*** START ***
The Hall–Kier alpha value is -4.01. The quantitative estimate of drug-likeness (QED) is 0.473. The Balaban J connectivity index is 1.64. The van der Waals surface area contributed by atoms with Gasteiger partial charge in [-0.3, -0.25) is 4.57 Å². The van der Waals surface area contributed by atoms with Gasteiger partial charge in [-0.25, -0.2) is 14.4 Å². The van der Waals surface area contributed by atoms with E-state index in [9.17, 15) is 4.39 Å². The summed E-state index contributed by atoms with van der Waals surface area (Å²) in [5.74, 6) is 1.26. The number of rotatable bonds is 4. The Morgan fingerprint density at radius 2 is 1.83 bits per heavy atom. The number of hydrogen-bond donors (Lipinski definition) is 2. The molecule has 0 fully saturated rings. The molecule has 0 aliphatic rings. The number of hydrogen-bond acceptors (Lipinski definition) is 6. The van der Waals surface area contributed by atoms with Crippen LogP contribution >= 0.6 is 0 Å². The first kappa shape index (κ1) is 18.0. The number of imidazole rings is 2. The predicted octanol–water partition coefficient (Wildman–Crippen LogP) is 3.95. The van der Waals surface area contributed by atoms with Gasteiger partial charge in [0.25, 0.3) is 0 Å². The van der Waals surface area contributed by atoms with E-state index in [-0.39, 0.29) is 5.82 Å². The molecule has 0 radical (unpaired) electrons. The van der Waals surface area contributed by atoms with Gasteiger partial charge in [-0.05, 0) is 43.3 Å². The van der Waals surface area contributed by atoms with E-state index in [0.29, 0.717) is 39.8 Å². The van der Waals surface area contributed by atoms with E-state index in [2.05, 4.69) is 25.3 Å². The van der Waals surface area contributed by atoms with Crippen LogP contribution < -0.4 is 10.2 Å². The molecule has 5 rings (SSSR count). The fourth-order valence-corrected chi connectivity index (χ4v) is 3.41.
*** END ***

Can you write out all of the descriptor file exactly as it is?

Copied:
The Hall–Kier alpha value is -4.01. The quantitative estimate of drug-likeness (QED) is 0.473. The Balaban J connectivity index is 1.64. The van der Waals surface area contributed by atoms with Gasteiger partial charge in [-0.3, -0.25) is 4.57 Å². The van der Waals surface area contributed by atoms with Gasteiger partial charge in [-0.25, -0.2) is 14.4 Å². The van der Waals surface area contributed by atoms with E-state index in [9.17, 15) is 4.39 Å². The summed E-state index contributed by atoms with van der Waals surface area (Å²) in [5.74, 6) is 1.26. The number of rotatable bonds is 4. The Morgan fingerprint density at radius 2 is 1.83 bits per heavy atom. The number of hydrogen-bond donors (Lipinski definition) is 2. The molecule has 0 fully saturated rings. The molecule has 0 aliphatic rings. The number of hydrogen-bond acceptors (Lipinski definition) is 6. The van der Waals surface area contributed by atoms with Crippen LogP contribution >= 0.6 is 0 Å². The first kappa shape index (κ1) is 18.0. The number of imidazole rings is 2. The predicted octanol–water partition coefficient (Wildman–Crippen LogP) is 3.95. The van der Waals surface area contributed by atoms with Gasteiger partial charge in [0.25, 0.3) is 0 Å². The van der Waals surface area contributed by atoms with E-state index in [-0.39, 0.29) is 5.82 Å². The molecule has 0 radical (unpaired) electrons. The van der Waals surface area contributed by atoms with Gasteiger partial charge in [-0.05, 0) is 43.3 Å². The van der Waals surface area contributed by atoms with E-state index in [0.29, 0.717) is 39.8 Å². The van der Waals surface area contributed by atoms with E-state index in [2.05, 4.69) is 25.3 Å². The van der Waals surface area contributed by atoms with Crippen LogP contribution < -0.4 is 10.2 Å². The molecule has 5 rings (SSSR count). The fourth-order valence-corrected chi connectivity index (χ4v) is 3.41.